2(2nd doubled piccolo)232; 4231; timp (4-including piccolo timp), 2 perc (bass drum, 4 tom toms, suspended cymbal, large suspended cymbal, crash cymbals, tam tam, xylophone, marimba,glockenspiel, log drum,hammer(hitting a metallic object), poi (suspended between two strings) hp, pf,electronic keyboard,strs
“Turning and turning in the widening gyre
The falcon cannot hear the falconer;
Things fall apart; the centre cannot hold;
Mere anarchy is loosed on the world . . .”
from The Second Coming by W. B. Yeats
When asked to compose a work on the meaning and symbolism of the new millennium, I decided to use William Butler Yeats’ famous poem The Second Coming as a starting point. Written in 1921, when the old order in Europe was breaking down, it suggests a revolution or rotation in history (the gyre) will bring about a ‘second coming’ of an important historical figure, and the dawn of a new millennium. Yeats’ vision of the new world order to come is not, however, optimistic. He sees the coming of a ‘rough beast’ with a ‘lion body and the head of a man’, a cold and heartless creature that might be equated with certain infamous and autocratic leaders in the 20th century.
The ‘gyre’ or revolution is represented in the symphony by a rolling, sliding timpani sound, accompanied by bass drum and tam tam at the start of the work. This idea becomes an important motif and appears at the very start. Following the ‘gyre’, we hear a ‘life and death’ theme that begins like a cradle song (the birth of Christ), rises, and then twists downwards in a chromatic line. This theme provides most of the material for what follows. The slow introduction climaxes with hammer blows, a reference to the death of Christ. From this a trumpet call emerges, becoming a significant motif later in the movement. In the allegro that follows, the ‘life and death’ theme is transformed into a fast and restless melody, beginning as pizzicato on the strings. Complimenting this is a macabre and folky theme on muted trumpet and clarinets, evoking a sort of frenzied, gyrating dance. The music quietens and a lyrical theme appears on flute, accompanied by timpani and harp and developed by the strings. As the music climaxes again, the trumpet call reappears, shared around other brass instruments. The significance of this trumpet call can be seen with reference to another poem, this time by New Zealander Peggy Dunstan:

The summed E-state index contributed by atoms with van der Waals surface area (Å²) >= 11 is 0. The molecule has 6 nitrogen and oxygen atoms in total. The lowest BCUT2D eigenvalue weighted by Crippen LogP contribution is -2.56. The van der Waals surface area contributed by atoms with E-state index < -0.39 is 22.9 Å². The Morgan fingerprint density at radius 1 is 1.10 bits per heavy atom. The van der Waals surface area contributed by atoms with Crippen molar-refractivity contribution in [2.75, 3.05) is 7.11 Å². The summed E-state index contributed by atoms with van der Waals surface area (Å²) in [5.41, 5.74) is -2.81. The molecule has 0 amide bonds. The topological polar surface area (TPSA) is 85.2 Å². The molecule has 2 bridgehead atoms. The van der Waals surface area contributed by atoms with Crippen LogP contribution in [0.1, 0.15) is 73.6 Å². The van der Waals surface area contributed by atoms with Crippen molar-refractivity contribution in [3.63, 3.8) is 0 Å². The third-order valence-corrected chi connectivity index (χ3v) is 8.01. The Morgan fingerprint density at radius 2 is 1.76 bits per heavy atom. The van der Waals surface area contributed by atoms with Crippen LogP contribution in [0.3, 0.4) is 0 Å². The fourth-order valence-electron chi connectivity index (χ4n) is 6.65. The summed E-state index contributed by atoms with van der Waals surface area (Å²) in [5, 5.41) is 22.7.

Stratagem of Trumpets
“Then the trumpets sounded
Not in a flare of pomp and pageantry
But with a golden lilting laughter
That seemed to open up the sky
So that the music dropped like rain
Upon the upturned faces
And the enchanted ears were closed
To everything except those throbbing notes. . . "
The trumpets distract the listeners, and make them unaware of the advancing enemy. Dunstan’s poem goes on to describe a massacre of Serbs in 1389 at the time of the battle of Kosovo between Serbs and Turks. At the time of composing my symphony Kosovo was once again in the grip of war and atrocity, only this time the Serbs were the aggressors and Albanians were the victims.
It seems to me that Kosovo sums up a situation common in our past millennium: an endless cycle of struggle for land and power, costing many innocent lives. In the music, the log drum heralds a sort of ‘musical battle-field’ in which the ‘life and death’ theme becomes an aggressive, jagged idea, used fugally in an increasingly dissonant texture. Following the ‘battle’, solo strings, piccolo and harp provide a brief lament for the dead and the music returns to the music of the Introduction. This time it is mixed fragments of the flute theme, and the movement ends quietly with the ‘gyre’ motif.
If the first movement represents the past, then the second movement is a comment on the present. The title Mi-1st refers to the heavy emphasis on the note E (or Mi in the sol-fa system) as a central pitch, but can also be interpreted as ‘me-first’. Essentially this music is about the natural human tendency to be self-centred, which I believe has become much more prevalent in our own society. It is perhaps one aspect of Yeats’ ‘rough beast’ that hinders our progress. There are three main ideas in this presto movement. The first is a savage chromatic theme that encircles the note E, played initially on strings. It is immediately followed by a vigorous, syncopated theme on strings and winds. As a contrast, the harp accompanies a quieter, smoother theme on the violins, which also includes the twisting, chromatic motif from the first movement. In the middle, the music becomes increasingly chaotic until a climax on C is reached, with hope for resolution to the discords. However, the music slips into the key of B, and the strings play a restless, anxious version of the contrast theme. The frenetic energy of the first part gradually dissipats, and the movement collapses into a web of solo violins. The ‘gyre’ motif has the final say.
There are a number of themes in the third movement, but all evolve in some way or other from the constantly twisting, turning melodic line that appears at the start. Used in close canon, this melody represents the intertwining DNA molecule, and hence the title of the movement, Double Helix. Discovered recently in our history, genetics are sure to have a highly significant role in the future. This music looks forward with the hope that genetics will be used in a positive way. It also acknowledges that we carry with us the characteristics of previous generations (covering a whole millennium and more!), and that the future will be significantly shaped by these characteristics. At the same time we need to learn from the hard lessons of previous generations in order to make progress.
Consequently, the symphony has an optimistic and celebratory end, which is tempered by a sense of warning. In the coda, the threads of Double Helix motifs are combined with a return of the main theme from the first movement, played on full brass.